Local high school students in Tucson, Arizona, participate in the early stages of program design for the new Catholic University model.
When I got a phone call from the Provost of Catholic University three years ago, I did not know why he wanted to meet. But that meeting led to a design sprint, which led to a groundbreaking pilot that launches this fall, COVID notwithstanding. Catholic University wanted to return to an original mission in its 130-year history, to serve those who could not afford its private college sticker price and not only those who could travel to Washington, DC, to live on its storied campus. They were the first university to ask the Lab to help them create a much more affordable version of themselves, and one designed with first-generation Latinx students in parts of the US that have no Catholic colleges. As Provost Andrew Abela, who is now Dean of the Business School, describes it, “We wanted a program that was low-cost and high tech, but also high touch.”
Our task was to co-craft a four-year degree that might cost a student less than $10,000 a year and where they could either live at home or near home. From a pool of 15 cities, our target for the pilot quickly became Tucson, Arizona, a region with significant poverty but on the cusp of significant economic growth, and therefore it wielded a hungry business community. The Mayor and the Bishop were on board and saw this as an opportunity to mitigate the brain drain of Catholic talent as the best and the brightest went away to school, or worse, were coming back not completing their degrees.
Our design process began and ended with students (and, in this community, included parents, who are key decision-makers). Human-centered design requires you to build design criteria before you draft concepts. What value proposition would convince families to test an untested model? To get to parents, we started with the parish priests, to get to students, we approached the high schools. We held several design sessions and conducted surveys with potential students to land on key components of the offering. Some surprises: Parents put cost and career preparation ahead of faith formation and students rated tutoring, career coaching and internships as well as in-person cohorts the highest. Says Abela, ”After much research, we settled on a ‘hybrid learning model.’ This combines small, local cohorts, in-person co-instructors and support staff, cutting-edge online content and testing, a partnership with Pima Community College, and hands-on experience with local employers.”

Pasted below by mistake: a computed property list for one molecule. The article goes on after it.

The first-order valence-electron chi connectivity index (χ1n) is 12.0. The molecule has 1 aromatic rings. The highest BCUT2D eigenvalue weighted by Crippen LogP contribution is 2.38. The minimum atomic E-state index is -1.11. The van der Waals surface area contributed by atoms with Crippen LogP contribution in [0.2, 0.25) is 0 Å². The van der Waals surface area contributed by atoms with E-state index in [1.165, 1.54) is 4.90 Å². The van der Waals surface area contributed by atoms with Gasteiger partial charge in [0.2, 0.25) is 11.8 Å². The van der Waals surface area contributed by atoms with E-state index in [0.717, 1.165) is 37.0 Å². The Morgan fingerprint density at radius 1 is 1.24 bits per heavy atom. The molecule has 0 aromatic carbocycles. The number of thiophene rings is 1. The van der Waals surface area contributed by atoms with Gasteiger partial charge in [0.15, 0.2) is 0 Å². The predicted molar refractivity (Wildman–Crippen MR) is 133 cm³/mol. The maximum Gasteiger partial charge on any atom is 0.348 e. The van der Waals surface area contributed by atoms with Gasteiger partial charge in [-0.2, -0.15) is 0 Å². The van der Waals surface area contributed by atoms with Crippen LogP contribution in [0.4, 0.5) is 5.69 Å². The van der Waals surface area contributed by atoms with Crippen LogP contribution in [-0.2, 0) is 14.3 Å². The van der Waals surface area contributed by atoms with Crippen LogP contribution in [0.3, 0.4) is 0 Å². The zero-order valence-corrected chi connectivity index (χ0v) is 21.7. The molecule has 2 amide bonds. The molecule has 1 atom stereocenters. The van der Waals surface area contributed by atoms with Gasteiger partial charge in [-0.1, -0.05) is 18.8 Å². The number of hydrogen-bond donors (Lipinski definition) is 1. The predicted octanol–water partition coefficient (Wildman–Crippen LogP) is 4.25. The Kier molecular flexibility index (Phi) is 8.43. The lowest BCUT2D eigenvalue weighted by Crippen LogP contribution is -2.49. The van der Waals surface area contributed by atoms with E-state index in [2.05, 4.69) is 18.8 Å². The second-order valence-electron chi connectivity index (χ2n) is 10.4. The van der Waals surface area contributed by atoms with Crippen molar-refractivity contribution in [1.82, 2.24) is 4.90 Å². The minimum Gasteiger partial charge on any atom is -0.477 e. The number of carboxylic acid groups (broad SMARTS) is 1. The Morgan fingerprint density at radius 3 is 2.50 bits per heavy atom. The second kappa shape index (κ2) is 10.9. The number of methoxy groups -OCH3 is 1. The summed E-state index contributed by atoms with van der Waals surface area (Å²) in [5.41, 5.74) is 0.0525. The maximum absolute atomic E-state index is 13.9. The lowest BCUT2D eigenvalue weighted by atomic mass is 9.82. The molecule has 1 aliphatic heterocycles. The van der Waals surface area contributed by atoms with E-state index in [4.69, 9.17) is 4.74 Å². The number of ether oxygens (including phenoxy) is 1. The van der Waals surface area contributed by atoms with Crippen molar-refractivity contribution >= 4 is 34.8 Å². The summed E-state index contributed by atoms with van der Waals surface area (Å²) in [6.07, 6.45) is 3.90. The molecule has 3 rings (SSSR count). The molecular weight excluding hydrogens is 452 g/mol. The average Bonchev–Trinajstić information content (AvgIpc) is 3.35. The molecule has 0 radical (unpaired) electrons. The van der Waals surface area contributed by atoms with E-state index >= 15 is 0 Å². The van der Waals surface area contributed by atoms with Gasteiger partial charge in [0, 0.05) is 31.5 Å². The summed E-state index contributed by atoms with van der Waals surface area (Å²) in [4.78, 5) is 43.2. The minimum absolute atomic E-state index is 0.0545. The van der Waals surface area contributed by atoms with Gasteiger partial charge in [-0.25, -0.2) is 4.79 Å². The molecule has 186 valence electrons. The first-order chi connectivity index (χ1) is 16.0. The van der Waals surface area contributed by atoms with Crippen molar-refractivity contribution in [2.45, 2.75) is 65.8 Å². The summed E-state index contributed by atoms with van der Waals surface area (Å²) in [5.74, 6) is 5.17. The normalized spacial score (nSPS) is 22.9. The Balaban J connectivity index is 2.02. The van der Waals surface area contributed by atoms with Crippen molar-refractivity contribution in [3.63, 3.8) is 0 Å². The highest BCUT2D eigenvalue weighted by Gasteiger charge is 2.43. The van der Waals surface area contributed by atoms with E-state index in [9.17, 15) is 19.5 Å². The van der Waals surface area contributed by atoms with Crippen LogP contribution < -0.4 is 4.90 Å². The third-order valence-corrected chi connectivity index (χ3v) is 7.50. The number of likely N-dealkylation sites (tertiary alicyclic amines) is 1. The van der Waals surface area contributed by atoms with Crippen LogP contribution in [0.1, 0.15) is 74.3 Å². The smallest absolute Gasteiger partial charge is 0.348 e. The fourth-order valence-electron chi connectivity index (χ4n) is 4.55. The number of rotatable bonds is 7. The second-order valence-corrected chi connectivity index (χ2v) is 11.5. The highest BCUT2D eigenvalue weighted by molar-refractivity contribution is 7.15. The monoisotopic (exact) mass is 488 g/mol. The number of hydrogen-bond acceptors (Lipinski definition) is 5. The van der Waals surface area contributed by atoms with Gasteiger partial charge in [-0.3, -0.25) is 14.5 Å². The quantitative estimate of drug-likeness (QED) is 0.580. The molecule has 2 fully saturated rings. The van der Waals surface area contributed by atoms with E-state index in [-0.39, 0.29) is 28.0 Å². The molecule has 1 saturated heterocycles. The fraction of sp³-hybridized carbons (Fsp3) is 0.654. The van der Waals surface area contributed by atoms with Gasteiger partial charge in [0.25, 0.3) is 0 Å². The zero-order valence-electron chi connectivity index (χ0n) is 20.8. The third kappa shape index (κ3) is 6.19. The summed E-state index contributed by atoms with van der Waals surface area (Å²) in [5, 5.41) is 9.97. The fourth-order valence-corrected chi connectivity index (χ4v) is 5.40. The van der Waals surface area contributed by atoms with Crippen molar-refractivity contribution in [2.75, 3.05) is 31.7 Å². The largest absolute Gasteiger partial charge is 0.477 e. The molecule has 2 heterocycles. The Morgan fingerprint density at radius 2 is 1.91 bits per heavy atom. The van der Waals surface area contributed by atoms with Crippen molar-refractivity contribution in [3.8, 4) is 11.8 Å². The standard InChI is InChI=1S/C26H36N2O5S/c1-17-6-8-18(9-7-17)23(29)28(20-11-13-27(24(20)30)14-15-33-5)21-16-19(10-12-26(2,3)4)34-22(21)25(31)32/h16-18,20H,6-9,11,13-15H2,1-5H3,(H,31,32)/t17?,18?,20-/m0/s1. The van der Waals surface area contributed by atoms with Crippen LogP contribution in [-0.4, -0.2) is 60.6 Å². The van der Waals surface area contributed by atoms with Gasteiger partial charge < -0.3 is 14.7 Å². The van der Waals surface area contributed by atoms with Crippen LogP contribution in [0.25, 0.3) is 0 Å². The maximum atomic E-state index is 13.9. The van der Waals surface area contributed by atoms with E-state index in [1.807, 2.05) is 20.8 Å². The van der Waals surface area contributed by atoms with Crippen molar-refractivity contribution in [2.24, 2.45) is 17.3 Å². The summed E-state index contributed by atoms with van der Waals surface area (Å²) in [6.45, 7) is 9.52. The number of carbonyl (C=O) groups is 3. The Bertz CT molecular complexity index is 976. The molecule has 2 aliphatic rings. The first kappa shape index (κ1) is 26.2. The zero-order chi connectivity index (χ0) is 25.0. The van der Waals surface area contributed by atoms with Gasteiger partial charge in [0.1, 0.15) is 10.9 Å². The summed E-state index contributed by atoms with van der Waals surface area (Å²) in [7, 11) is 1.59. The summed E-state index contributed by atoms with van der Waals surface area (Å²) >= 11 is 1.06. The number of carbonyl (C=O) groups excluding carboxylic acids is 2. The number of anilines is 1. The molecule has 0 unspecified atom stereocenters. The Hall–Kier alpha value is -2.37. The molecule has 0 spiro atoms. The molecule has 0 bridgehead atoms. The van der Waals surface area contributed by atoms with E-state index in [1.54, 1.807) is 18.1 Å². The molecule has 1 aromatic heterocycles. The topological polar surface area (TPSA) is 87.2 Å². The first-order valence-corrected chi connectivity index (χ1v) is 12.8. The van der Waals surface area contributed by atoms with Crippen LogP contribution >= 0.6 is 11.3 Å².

We landed on an unusual private-public partnership with the local community college for two main reasons: one, to bring down the cost of instruction, and two, the overwhelming desire of these learners to come together in cohorts, which they could do for their early coursework at a dedicated community college location (alas, perhaps after COVID). But the employer engagement piece is perhaps the most unique feature and a model for any college looking to support the 70% of students who need to work at least half time. After joining design sessions to map out their involvement, several local employers have signed up to offer gig work, course projects, and guided apprenticeships to help students have career-related paid experiences for this business degree. The University also plans to use the Lab’s 21st century skill badges to capture and assess workplace learning.
So now, fast forward two years, we are seeing students sign up for this fall’s first 20-student cohort pilot, “trailblazers” like Guillermo, Layla, Scott, Stephanie, Braulio, Jesus, and Dominic. We both breathe a sigh of relief and are holding our breath in hopes that COVID-19 doesn’t in any way impede September’s launch. These students helped to design the change they want to see in how college should work for them. While human-centered design is about invention AND iteration, we want everything to go perfectly from the start.